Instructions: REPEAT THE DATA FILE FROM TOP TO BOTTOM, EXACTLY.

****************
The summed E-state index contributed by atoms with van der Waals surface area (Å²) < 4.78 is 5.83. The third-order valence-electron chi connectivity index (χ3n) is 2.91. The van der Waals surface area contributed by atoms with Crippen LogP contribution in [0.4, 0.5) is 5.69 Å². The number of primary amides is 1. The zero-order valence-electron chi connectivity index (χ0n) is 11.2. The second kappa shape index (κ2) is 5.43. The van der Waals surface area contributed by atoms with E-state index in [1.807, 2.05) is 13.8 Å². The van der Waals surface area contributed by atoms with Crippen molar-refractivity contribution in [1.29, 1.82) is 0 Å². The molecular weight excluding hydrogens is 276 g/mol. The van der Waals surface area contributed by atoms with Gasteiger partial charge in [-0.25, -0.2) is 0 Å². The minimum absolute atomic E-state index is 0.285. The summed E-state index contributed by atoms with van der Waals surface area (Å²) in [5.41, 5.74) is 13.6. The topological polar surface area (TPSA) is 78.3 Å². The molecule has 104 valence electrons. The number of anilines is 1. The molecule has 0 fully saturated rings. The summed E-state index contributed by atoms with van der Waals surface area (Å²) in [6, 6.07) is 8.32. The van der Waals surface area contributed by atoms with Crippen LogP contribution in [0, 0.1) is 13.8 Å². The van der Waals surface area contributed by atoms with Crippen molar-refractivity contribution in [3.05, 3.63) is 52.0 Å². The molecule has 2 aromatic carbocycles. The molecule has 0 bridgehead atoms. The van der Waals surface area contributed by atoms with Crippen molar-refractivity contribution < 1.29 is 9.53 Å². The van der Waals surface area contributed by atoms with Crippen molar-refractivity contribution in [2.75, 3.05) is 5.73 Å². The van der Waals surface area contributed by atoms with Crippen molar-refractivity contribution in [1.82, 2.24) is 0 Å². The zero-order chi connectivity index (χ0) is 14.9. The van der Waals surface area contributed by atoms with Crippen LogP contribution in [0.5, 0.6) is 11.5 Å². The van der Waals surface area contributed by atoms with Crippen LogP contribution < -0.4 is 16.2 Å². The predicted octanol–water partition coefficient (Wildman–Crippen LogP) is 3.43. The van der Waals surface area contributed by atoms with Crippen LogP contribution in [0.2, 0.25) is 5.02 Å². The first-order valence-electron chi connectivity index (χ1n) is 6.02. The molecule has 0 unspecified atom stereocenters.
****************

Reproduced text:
The summed E-state index contributed by atoms with van der Waals surface area (Å²) < 4.78 is 5.83. The third-order valence-electron chi connectivity index (χ3n) is 2.91. The van der Waals surface area contributed by atoms with Crippen LogP contribution in [0.4, 0.5) is 5.69 Å². The number of primary amides is 1. The zero-order valence-electron chi connectivity index (χ0n) is 11.2. The second kappa shape index (κ2) is 5.43. The van der Waals surface area contributed by atoms with E-state index in [1.807, 2.05) is 13.8 Å². The van der Waals surface area contributed by atoms with Crippen molar-refractivity contribution in [1.29, 1.82) is 0 Å². The molecular weight excluding hydrogens is 276 g/mol. The van der Waals surface area contributed by atoms with Gasteiger partial charge in [-0.25, -0.2) is 0 Å². The minimum absolute atomic E-state index is 0.285. The summed E-state index contributed by atoms with van der Waals surface area (Å²) in [5.41, 5.74) is 13.6. The topological polar surface area (TPSA) is 78.3 Å². The molecule has 104 valence electrons. The number of anilines is 1. The molecule has 0 fully saturated rings. The summed E-state index contributed by atoms with van der Waals surface area (Å²) in [6, 6.07) is 8.32. The van der Waals surface area contributed by atoms with Crippen LogP contribution in [0, 0.1) is 13.8 Å². The van der Waals surface area contributed by atoms with Crippen molar-refractivity contribution in [3.05, 3.63) is 52.0 Å². The molecule has 2 aromatic carbocycles. The molecule has 0 bridgehead atoms. The van der Waals surface area contributed by atoms with Crippen molar-refractivity contribution < 1.29 is 9.53 Å². The van der Waals surface area contributed by atoms with Crippen molar-refractivity contribution in [2.75, 3.05) is 5.73 Å². The van der Waals surface area contributed by atoms with Crippen molar-refractivity contribution in [1.82, 2.24) is 0 Å². The zero-order chi connectivity index (χ0) is 14.9. The van der Waals surface area contributed by atoms with Crippen LogP contribution in [0.5, 0.6) is 11.5 Å². The van der Waals surface area contributed by atoms with Crippen LogP contribution < -0.4 is 16.2 Å². The predicted octanol–water partition coefficient (Wildman–Crippen LogP) is 3.43. The van der Waals surface area contributed by atoms with Crippen LogP contribution in [0.2, 0.25) is 5.02 Å². The first-order valence-electron chi connectivity index (χ1n) is 6.02. The molecule has 0 unspecified atom stereocenters.